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Determination of soil pore water salinity using an FDR sensor working at various frequencies up to 500 MHz.

Wilczek A, Szypłowska A, Skierucha W, Cieśla J, Pichler V, Janik G - Sensors (Basel) (2012)

Bottom Line: The soil salinity status was determined using the salinity index, defined as a partial derivative of the soil bulk electrical conductivity with respect to the real part of the soil complex dielectric permittivity.For the five sandy mineral soils that have been tested, the relationship between bulk electrical conductivity and the real part of dielectric permittivity is essentially linear.As a result, the salinity index method applied for FDR measurements may be adapted to field use after examination of loam and clayey soils.

View Article: PubMed Central - PubMed

Affiliation: Institute of Agrophysics, Polish Academy of Sciences, ul. Doświadczalna 4, 20-290 Lublin, Poland. a.wilczek@ipan.lublin.pl

ABSTRACT
This paper presents the application of a frequency-domain reflectometry (FDR) sensor designed for soil salinity assessment of sandy mineral soils in a wide range of soil moisture and bulk electrical conductivity, through the determination of soil complex dielectric permittivity spectra in the frequency range 10-500 MHz. The real part of dielectric permittivity was assessed from the 380-440 MHz, while the bulk electrical conductivity was calculated from the 165-325 MHz range. The FDR technique allows determination of bulk electrical conductivity from the imaginary part of the complex dielectric permittivity, without disregarding the dielectric losses. The soil salinity status was determined using the salinity index, defined as a partial derivative of the soil bulk electrical conductivity with respect to the real part of the soil complex dielectric permittivity. The salinity index method enables determining the soil water electrical conductivity value. For the five sandy mineral soils that have been tested, the relationship between bulk electrical conductivity and the real part of dielectric permittivity is essentially linear. As a result, the salinity index method applied for FDR measurements may be adapted to field use after examination of loam and clayey soils.

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Conductivities of the moistening solutions calculated from the linear salinity index model vs. assumed conductivities for all tested soils. The straight line has a slope equal to 1 and corresponds to the perfect agreement.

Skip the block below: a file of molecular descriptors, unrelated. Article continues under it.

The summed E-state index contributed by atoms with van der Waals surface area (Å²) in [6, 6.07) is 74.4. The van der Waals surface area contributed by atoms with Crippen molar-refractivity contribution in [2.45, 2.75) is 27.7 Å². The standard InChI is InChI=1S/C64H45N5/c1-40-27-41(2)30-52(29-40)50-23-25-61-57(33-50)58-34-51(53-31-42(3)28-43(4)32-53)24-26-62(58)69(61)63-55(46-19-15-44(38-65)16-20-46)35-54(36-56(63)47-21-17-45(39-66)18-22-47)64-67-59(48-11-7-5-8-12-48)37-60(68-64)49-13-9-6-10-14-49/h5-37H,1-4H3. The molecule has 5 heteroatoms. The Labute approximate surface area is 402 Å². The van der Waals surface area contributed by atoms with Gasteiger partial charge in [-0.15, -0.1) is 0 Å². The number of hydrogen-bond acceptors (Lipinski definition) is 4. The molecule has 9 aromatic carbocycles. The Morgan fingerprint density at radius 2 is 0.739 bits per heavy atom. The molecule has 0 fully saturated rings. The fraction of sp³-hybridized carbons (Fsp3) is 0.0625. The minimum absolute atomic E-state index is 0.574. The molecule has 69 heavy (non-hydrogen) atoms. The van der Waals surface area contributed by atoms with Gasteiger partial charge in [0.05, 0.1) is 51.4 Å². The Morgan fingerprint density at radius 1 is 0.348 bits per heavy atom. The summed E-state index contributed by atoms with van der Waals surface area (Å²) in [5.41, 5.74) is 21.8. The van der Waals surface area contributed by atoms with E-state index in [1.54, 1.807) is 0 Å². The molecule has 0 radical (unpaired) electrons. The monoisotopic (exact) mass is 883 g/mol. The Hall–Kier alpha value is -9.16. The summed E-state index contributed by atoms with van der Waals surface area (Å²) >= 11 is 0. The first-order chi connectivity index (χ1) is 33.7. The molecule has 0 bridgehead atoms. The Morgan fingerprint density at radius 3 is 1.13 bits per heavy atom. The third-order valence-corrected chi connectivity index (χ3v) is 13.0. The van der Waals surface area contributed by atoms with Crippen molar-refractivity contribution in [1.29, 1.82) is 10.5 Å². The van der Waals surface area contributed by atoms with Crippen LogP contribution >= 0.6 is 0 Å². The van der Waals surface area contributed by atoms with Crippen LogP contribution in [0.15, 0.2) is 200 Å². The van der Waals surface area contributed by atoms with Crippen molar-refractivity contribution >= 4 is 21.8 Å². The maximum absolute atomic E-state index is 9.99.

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f5-sensors-12-10890: Conductivities of the moistening solutions calculated from the linear salinity index model vs. assumed conductivities for all tested soils. The straight line has a slope equal to 1 and corresponds to the perfect agreement.

Mentions: The results can be then compared with CS assumed from the molarity of the solutions (Table 2). The values corresponding to distilled water are equal to zero from definition. The results, calculated for the salinity index obtained as a slope of Cb vs. ε′ relation (linear model), are presented in Figure 5. The values of R2 and the standard errors σ presented in the figure describe how well the assumed values of CS explain the calculated quantities. As can be seen from the values, the agreement is very good. The worst case is soil no. 568, which exhibits both high errors in the calculated CS, as shown by the error bars, and the worst fit for the assumed values. The best case is soil no. 605, which has 95% sand fraction. This occurrence, along with the errors of Cw presented in Figure 4, shows that the salinity index method is generally the most reliable for soils with the highest sand content. Because the calculated electrical conductivities of the moistening solutions have been determined from linear model, the values corresponding to distilled water are equal to zero from definition